Maples – The 3 Common Species

This is a Cultivar of the Norway Maple – Acer platanoides ‘Drummondii’. It won an Award of Merit in 1956 and an Award of Garden Merit in 1969. It was very popular in the 1970s/1980s, but you hardly see it planted much nowadays. It’s gone out of fashion.

There are however 3 Maples that you’ll see all around you that haven’t fallen victim to human whim, so these are the ones that I’ll show you. They all have many things in common – their buds are set opposite each other, their leaves fall in the Autumn, they all produce flowers and ‘winged seeds’, but they are each a separate Species.


Where I have included information about the same thing in the Plant Guide section of our website I’ll include a link to the relevant page as well.

This is the leaf of the Sycamore Tree – Acer pseudoplatanus. It is a very common tree, and to be honest can be a bit of a weed, and It makes a large tree if it’s allowed to grow.

The Sycamore’s Winter appearance is very different to how it looks in the Summertime. Being a deciduous tree, all it’s leaves are shed in the Autumn months, and the newly formed green buds are left exposed on the branches of the bare tree.

And these are those catkins which appear at the same time or shortly after the leaves open. It can be seen in this photo that the seeds set very quickly as they are showing their wings at the top whilst the flowers are still open at the bottom of the catkin.

This image shows clearly the common black spot disease that occurs on Sycamore. Whilst the levels of sulphur were high in our atmosphere in towns and cities, it was a rare sight. Todays cleaner air means that the sulphur levels which kept the incidence of black spot at bay are no longer able to control it, and so it is quite commonly seen.

This is the leaf of the Norway Maple – Acer platanoides. Once again, it’s a very common tree capable of becoming quite large. Often mistaken for a Sycamore, and Visa Versa, it really is very different, and there are a good number of clues to help us tell the difference. The very edge of any leaf is known as the ‘Leaf Margin’. On the Sycamore you’ll notice that it is serrated and on the Norway Maple the Margin is referred to as being ‘Entire’. If you take a close look you’ll see what I mean. So that’s the first clue.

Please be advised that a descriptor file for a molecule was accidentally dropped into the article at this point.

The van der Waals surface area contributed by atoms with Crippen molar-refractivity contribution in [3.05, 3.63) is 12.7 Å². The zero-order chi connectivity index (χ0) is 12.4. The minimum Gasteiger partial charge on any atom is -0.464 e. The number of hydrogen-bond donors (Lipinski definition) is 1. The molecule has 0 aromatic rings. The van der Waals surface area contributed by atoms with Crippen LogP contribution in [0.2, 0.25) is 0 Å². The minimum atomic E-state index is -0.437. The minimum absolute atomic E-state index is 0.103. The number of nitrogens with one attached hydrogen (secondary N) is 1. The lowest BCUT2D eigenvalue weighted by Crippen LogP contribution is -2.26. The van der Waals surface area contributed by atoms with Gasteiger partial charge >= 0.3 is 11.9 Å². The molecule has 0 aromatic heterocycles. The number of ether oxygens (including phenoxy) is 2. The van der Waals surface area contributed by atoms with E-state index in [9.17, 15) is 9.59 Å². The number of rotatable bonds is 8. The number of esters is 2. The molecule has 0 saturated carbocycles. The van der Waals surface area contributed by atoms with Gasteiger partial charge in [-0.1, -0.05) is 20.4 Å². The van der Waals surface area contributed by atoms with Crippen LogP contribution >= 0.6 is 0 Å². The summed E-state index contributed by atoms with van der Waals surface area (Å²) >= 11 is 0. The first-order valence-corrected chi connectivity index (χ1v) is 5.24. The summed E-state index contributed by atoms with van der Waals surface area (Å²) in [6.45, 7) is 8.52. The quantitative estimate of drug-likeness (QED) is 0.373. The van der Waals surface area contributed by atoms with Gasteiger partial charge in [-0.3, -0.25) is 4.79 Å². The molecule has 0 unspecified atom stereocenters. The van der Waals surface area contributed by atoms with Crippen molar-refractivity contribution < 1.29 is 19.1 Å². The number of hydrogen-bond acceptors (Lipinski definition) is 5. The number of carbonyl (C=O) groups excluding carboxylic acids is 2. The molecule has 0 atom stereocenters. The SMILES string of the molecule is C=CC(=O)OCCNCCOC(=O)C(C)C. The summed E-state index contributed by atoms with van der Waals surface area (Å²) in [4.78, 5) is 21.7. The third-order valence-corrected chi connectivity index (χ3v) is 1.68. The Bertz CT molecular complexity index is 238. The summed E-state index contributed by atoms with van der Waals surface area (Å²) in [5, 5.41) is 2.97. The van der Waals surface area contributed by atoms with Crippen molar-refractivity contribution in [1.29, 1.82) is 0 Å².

So here’s the second clue. The winter buds are not green but red.

The third clue concerns the flowers. On a Sycamore large drooping catkins are formed that appear at or just after the leaf immerges. On the Norway Maple they appear on the bare twigs well before the leaf, and in small bunches which do not hang down.

Then clue four concerns the bark. And even on a young tree the vertical stripe is clearly evident on the bark. And not on the Sycamore.

The fifth clue concerns the colours that the leaf can turn in the Autumn. Sycamore may achieve a yellow colour but it’s not as big a show off as the Norway Maple.

The third commonly found Maple is the Field Maple – Acer campestre – forming hedges in a rural setting or in roadside plantings to screen traffic sounds from housing nearby. The leaf is very much smaller than the Sycamore and Norway Maple that we’ve looked at – probably only one sixth of their size. But their flowers are very similar to the Norway Maple, being held upright on the bare twig, but they flower a couple of weeks or so later. The tree would ultimately be only medium sizes at best when fully grown, and the autumn leaf colour is yellow.

The winter buds and twigs are substantially more slim than that of the Norway Maple, but the buds are green.

The flowers come after the leaves appear, and from a timing perspective, later by maybe a week than the Norway Maple.